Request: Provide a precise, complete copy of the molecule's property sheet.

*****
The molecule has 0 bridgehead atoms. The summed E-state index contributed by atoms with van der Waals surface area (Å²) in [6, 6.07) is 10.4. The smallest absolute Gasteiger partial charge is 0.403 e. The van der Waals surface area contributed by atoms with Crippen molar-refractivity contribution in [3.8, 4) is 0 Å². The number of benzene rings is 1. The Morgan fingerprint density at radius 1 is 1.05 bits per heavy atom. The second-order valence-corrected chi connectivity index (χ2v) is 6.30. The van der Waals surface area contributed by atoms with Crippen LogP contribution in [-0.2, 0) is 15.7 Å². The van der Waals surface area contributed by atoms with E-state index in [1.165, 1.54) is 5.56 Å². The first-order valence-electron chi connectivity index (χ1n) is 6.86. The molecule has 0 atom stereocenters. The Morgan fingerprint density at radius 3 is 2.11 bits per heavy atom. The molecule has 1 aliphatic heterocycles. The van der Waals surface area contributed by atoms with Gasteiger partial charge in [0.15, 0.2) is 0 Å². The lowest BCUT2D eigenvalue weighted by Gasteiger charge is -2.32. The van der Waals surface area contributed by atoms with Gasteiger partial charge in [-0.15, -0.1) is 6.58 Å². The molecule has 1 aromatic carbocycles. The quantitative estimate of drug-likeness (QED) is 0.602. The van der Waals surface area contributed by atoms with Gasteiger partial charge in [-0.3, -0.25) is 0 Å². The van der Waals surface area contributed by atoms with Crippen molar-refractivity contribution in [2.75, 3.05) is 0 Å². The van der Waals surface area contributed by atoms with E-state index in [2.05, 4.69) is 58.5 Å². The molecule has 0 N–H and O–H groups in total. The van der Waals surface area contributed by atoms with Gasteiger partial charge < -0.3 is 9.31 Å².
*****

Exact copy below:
The molecule has 0 bridgehead atoms. The summed E-state index contributed by atoms with van der Waals surface area (Å²) in [6, 6.07) is 10.4. The smallest absolute Gasteiger partial charge is 0.403 e. The van der Waals surface area contributed by atoms with Crippen molar-refractivity contribution in [3.8, 4) is 0 Å². The number of benzene rings is 1. The Morgan fingerprint density at radius 1 is 1.05 bits per heavy atom. The second-order valence-corrected chi connectivity index (χ2v) is 6.30. The van der Waals surface area contributed by atoms with Crippen LogP contribution in [-0.2, 0) is 15.7 Å². The van der Waals surface area contributed by atoms with E-state index in [1.165, 1.54) is 5.56 Å². The first-order valence-electron chi connectivity index (χ1n) is 6.86. The molecule has 0 atom stereocenters. The Morgan fingerprint density at radius 3 is 2.11 bits per heavy atom. The molecule has 1 aliphatic heterocycles. The van der Waals surface area contributed by atoms with Gasteiger partial charge in [0.15, 0.2) is 0 Å². The lowest BCUT2D eigenvalue weighted by Gasteiger charge is -2.32. The van der Waals surface area contributed by atoms with Gasteiger partial charge in [-0.15, -0.1) is 6.58 Å². The molecule has 1 aromatic carbocycles. The quantitative estimate of drug-likeness (QED) is 0.602. The van der Waals surface area contributed by atoms with Gasteiger partial charge in [-0.3, -0.25) is 0 Å². The van der Waals surface area contributed by atoms with Crippen molar-refractivity contribution in [2.75, 3.05) is 0 Å². The van der Waals surface area contributed by atoms with E-state index in [2.05, 4.69) is 58.5 Å². The molecule has 0 N–H and O–H groups in total. The van der Waals surface area contributed by atoms with Gasteiger partial charge < -0.3 is 9.31 Å².